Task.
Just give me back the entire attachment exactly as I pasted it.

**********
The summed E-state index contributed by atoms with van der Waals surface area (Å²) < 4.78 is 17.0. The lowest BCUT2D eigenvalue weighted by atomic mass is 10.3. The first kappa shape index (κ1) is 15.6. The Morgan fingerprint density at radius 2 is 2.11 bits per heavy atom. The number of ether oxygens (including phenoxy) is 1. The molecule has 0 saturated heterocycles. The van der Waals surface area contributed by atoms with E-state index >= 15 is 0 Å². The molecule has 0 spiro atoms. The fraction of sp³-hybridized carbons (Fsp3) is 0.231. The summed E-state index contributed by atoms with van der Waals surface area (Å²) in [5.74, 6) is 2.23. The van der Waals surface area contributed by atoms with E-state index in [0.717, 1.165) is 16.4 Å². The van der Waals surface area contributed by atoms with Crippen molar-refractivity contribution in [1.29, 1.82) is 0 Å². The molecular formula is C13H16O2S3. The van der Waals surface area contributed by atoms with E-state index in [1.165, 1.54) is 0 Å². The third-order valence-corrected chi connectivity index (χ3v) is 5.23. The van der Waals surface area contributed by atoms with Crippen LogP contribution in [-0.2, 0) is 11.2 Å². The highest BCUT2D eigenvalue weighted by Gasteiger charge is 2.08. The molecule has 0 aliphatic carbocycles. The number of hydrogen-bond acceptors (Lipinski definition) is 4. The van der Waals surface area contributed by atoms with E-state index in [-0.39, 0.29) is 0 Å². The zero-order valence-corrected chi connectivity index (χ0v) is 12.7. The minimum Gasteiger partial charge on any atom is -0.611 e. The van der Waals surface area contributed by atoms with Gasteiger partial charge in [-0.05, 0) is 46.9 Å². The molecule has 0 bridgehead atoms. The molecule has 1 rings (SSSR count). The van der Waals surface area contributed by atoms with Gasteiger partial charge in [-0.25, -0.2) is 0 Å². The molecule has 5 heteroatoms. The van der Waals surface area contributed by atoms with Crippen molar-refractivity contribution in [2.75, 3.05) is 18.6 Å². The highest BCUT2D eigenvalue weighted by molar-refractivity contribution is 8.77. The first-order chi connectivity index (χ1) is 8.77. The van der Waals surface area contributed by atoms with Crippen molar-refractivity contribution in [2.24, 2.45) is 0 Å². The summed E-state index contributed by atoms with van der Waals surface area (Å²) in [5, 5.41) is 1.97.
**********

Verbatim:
The summed E-state index contributed by atoms with van der Waals surface area (Å²) < 4.78 is 17.0. The lowest BCUT2D eigenvalue weighted by atomic mass is 10.3. The first kappa shape index (κ1) is 15.6. The Morgan fingerprint density at radius 2 is 2.11 bits per heavy atom. The number of ether oxygens (including phenoxy) is 1. The molecule has 0 saturated heterocycles. The van der Waals surface area contributed by atoms with E-state index >= 15 is 0 Å². The molecule has 0 spiro atoms. The fraction of sp³-hybridized carbons (Fsp3) is 0.231. The summed E-state index contributed by atoms with van der Waals surface area (Å²) in [5.74, 6) is 2.23. The van der Waals surface area contributed by atoms with E-state index in [0.717, 1.165) is 16.4 Å². The van der Waals surface area contributed by atoms with Crippen molar-refractivity contribution in [1.29, 1.82) is 0 Å². The molecular formula is C13H16O2S3. The van der Waals surface area contributed by atoms with E-state index in [1.165, 1.54) is 0 Å². The third-order valence-corrected chi connectivity index (χ3v) is 5.23. The van der Waals surface area contributed by atoms with Crippen LogP contribution in [-0.2, 0) is 11.2 Å². The highest BCUT2D eigenvalue weighted by Gasteiger charge is 2.08. The molecule has 0 aliphatic carbocycles. The number of hydrogen-bond acceptors (Lipinski definition) is 4. The van der Waals surface area contributed by atoms with E-state index in [-0.39, 0.29) is 0 Å². The zero-order valence-corrected chi connectivity index (χ0v) is 12.7. The minimum Gasteiger partial charge on any atom is -0.611 e. The van der Waals surface area contributed by atoms with Gasteiger partial charge in [-0.05, 0) is 46.9 Å². The molecule has 0 bridgehead atoms. The molecule has 1 rings (SSSR count). The van der Waals surface area contributed by atoms with Gasteiger partial charge in [-0.25, -0.2) is 0 Å². The molecule has 5 heteroatoms. The van der Waals surface area contributed by atoms with Crippen molar-refractivity contribution in [2.75, 3.05) is 18.6 Å². The highest BCUT2D eigenvalue weighted by molar-refractivity contribution is 8.77. The first-order chi connectivity index (χ1) is 8.77. The van der Waals surface area contributed by atoms with Crippen molar-refractivity contribution in [2.24, 2.45) is 0 Å². The summed E-state index contributed by atoms with van der Waals surface area (Å²) in [5, 5.41) is 1.97.